The goal of the smolt program is to provide annual estimates of the number of juvenile salmon (smolts) going to sea in major Bay rivers and use these numbers to improve pre-season forecasts of adult salmon returns to better refine spawing (escapement) goal targets.

2011 BBSRI Smolt Final Report    2012 BBSRI Smolt Final Report    2013 BBSRI Smolt Final Report   

2014 BBSRI Smolt Final Report    2015 BBSRI Smolt Final Report

BBSRI, Industry, and Local Governments Resurrect the Togiak and Igushik Counting Towers in 2016

With support from industry and local governments, the Bristol Bay Science and Research Institute is providing financial, project management, and staffing to operate the Togiak and Igushik towers in 2016.  The towers have been recent casualties of budget cuts within ADF&G by the State of Alaska.

The towers will operate as they have for decades.  Each tower is staffed by three technicians who count fish from scaffolding set up on each riverbank for 10 minutes out of each hour, 24 hours per day, and 10-minute counts are expanded to estimate the hourly passage.  Hourly counts of salmon are relayed to ADF&G’s area management biologist in Dillingham (Tim Sands), who uses the information to decide on when, and for how long, to open the commercial fishery.  Working together, the three tower technicians collect biological samples from the run each day by beach seining fish to collect scales (to age fish), measure length, and determine sex.  These biological samples are added to 50+ year datasets that are used to forecast future returns, determine escapement goals, and generally support sustainable fishery management in the Bay. 

Justin Priest (BBSRI) manages both projects.  ADF&G is providing support to set up the projects and has been generous in all ways to help pull these two project off.  BBSRI will provide 5 of the 6 technicians and the Bristol Bay Native Association will provide an intern (from New Stuyahok).

Although the Togiak and Igushik sockeye stocks are smaller compared to the large runs in the Wood River, and the Eastside drainages (Kvichak, Naknek, Egegik and Ugashik), they are not small compared with sockeye stocks elsewhere in Alaska, and these fisheries support a large number of set and driftnet fishermen, many of whom come from villages around Bristol Bay.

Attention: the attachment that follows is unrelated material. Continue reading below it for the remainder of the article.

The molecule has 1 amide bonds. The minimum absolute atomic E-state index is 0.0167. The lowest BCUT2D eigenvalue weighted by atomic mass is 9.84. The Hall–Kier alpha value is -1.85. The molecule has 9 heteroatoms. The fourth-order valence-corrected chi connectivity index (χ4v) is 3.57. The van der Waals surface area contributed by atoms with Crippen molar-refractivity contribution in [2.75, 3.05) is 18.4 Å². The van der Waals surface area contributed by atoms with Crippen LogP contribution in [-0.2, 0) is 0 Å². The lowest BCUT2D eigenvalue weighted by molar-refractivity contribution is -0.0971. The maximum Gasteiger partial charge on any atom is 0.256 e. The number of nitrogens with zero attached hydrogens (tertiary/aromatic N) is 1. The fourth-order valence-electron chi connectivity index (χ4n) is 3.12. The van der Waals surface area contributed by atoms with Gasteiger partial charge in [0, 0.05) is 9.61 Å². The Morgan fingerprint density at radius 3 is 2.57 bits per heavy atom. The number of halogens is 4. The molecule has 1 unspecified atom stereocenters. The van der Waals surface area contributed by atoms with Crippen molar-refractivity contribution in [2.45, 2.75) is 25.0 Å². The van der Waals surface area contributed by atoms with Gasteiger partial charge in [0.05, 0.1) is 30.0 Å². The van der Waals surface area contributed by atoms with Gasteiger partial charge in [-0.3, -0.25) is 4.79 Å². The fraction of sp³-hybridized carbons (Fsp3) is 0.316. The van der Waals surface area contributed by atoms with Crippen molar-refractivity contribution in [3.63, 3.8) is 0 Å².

The budgets below do not represent entire project costs to run the towers; ADF&G will provide in-kind support that has a significant value and these things have reduced the budgets compared with starting from scratch, including boats, motors, towers, land use permits, etc.

Togiak Tower:  Traditional Council of Togiak ($10,000; or $10k), Twin Hills Village Council ($10k), Copper River Seafoods ($4k), North Pacific Seafoods ($6k),  ADF&G ($9.5k), and BBSRI ($40k)

Igushik Tower: Trident Seafoods ($25k), Village of Manakotak ($10k), and Peter Pan ($10k).  BBNA: in-kind by providing 1/3 of the labor to staff the tower.

All contributors view their support as “once-off” to fill an important data gap needed for managing the fishery in 2016; all have expressed interest in supporting longer-term and more robust solutions to dwindling state funding.

BBSRI Economic Analysis of Escapement Goals – March 12, 2015

The Bristol Bay Science and Research Institute (BBSRI) has released an analysis of sockeye salmon escapement goals for Bristol Bay.  Below are links to a short summary of recommendations stemmng from the study and two project reports.  The first report examines the biological and economic consequences of four alternative escapement goal policies, and the second report is a fairly technical analysis of methods to estimate the escapement needed to provide the theoretical maximum catch from Bay sockeye stocks (also known as BEGs).

Evaluation of Alternative Escapement Goals                             Interpretation of Advisory Panel (AP) Recommendations

Alternate ways to Estimate Biological Escapement Goals

For more information about BBSRI, contact Executive Director, Keggie Tubbs at 842-4370 or 1-800-478-4370 or email to